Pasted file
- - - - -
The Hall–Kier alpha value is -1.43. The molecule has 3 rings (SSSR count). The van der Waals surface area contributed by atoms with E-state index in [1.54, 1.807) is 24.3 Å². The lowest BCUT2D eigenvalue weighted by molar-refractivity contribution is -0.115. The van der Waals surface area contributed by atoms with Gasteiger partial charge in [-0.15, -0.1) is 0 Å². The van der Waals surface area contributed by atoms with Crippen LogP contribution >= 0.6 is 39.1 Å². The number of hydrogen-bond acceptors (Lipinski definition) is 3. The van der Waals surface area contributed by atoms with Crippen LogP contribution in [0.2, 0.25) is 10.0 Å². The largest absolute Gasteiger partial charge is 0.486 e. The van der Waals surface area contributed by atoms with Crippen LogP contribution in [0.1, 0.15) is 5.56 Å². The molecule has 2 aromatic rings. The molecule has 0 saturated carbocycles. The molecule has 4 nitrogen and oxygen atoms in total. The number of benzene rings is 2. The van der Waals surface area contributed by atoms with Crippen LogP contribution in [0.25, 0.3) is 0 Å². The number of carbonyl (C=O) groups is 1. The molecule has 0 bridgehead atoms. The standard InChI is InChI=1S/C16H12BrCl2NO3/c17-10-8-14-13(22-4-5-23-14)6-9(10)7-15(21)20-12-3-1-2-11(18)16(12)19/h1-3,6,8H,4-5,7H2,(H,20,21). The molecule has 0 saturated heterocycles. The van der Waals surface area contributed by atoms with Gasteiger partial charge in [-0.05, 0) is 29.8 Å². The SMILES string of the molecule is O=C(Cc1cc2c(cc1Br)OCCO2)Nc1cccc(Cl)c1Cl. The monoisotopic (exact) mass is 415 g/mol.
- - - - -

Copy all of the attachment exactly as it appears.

The Hall–Kier alpha value is -1.43. The molecule has 3 rings (SSSR count). The van der Waals surface area contributed by atoms with E-state index in [1.54, 1.807) is 24.3 Å². The lowest BCUT2D eigenvalue weighted by molar-refractivity contribution is -0.115. The van der Waals surface area contributed by atoms with Gasteiger partial charge in [-0.15, -0.1) is 0 Å². The van der Waals surface area contributed by atoms with Crippen LogP contribution >= 0.6 is 39.1 Å². The number of hydrogen-bond acceptors (Lipinski definition) is 3. The van der Waals surface area contributed by atoms with Crippen LogP contribution in [0.2, 0.25) is 10.0 Å². The largest absolute Gasteiger partial charge is 0.486 e. The van der Waals surface area contributed by atoms with Crippen LogP contribution in [0.1, 0.15) is 5.56 Å². The molecule has 2 aromatic rings. The molecule has 0 saturated carbocycles. The molecule has 4 nitrogen and oxygen atoms in total. The number of benzene rings is 2. The van der Waals surface area contributed by atoms with Crippen LogP contribution in [0.25, 0.3) is 0 Å². The number of carbonyl (C=O) groups is 1. The molecule has 0 bridgehead atoms. The standard InChI is InChI=1S/C16H12BrCl2NO3/c17-10-8-14-13(22-4-5-23-14)6-9(10)7-15(21)20-12-3-1-2-11(18)16(12)19/h1-3,6,8H,4-5,7H2,(H,20,21). The molecule has 0 saturated heterocycles. The van der Waals surface area contributed by atoms with Gasteiger partial charge in [-0.05, 0) is 29.8 Å². The SMILES string of the molecule is O=C(Cc1cc2c(cc1Br)OCCO2)Nc1cccc(Cl)c1Cl. The monoisotopic (exact) mass is 415 g/mol.